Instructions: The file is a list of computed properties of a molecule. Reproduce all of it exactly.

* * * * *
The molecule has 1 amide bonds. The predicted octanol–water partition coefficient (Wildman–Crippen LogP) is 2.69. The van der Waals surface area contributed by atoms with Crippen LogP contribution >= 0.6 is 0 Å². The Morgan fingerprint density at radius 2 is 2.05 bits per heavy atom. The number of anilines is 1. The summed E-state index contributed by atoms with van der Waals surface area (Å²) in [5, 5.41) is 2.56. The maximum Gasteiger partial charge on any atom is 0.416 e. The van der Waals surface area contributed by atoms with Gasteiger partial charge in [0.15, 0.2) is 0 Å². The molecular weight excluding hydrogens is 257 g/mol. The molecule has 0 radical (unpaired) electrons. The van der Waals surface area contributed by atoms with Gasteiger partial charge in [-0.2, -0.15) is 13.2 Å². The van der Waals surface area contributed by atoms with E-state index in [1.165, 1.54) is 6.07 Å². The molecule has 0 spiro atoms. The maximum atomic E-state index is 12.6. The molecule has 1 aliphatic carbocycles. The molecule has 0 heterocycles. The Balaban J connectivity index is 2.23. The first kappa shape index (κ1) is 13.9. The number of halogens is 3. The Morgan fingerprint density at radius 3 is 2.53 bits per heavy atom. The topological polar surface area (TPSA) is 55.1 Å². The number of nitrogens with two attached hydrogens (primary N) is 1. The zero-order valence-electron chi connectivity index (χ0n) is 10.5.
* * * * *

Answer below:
The molecule has 1 amide bonds. The predicted octanol–water partition coefficient (Wildman–Crippen LogP) is 2.69. The van der Waals surface area contributed by atoms with Crippen LogP contribution >= 0.6 is 0 Å². The Morgan fingerprint density at radius 2 is 2.05 bits per heavy atom. The number of anilines is 1. The summed E-state index contributed by atoms with van der Waals surface area (Å²) in [5, 5.41) is 2.56. The maximum Gasteiger partial charge on any atom is 0.416 e. The van der Waals surface area contributed by atoms with Gasteiger partial charge in [0.15, 0.2) is 0 Å². The molecular weight excluding hydrogens is 257 g/mol. The molecule has 0 radical (unpaired) electrons. The van der Waals surface area contributed by atoms with Gasteiger partial charge in [-0.2, -0.15) is 13.2 Å². The van der Waals surface area contributed by atoms with E-state index in [1.165, 1.54) is 6.07 Å². The molecule has 0 spiro atoms. The maximum atomic E-state index is 12.6. The molecule has 1 aliphatic carbocycles. The molecule has 0 heterocycles. The Balaban J connectivity index is 2.23. The first kappa shape index (κ1) is 13.9. The number of halogens is 3. The Morgan fingerprint density at radius 3 is 2.53 bits per heavy atom. The topological polar surface area (TPSA) is 55.1 Å². The number of nitrogens with two attached hydrogens (primary N) is 1. The zero-order valence-electron chi connectivity index (χ0n) is 10.5.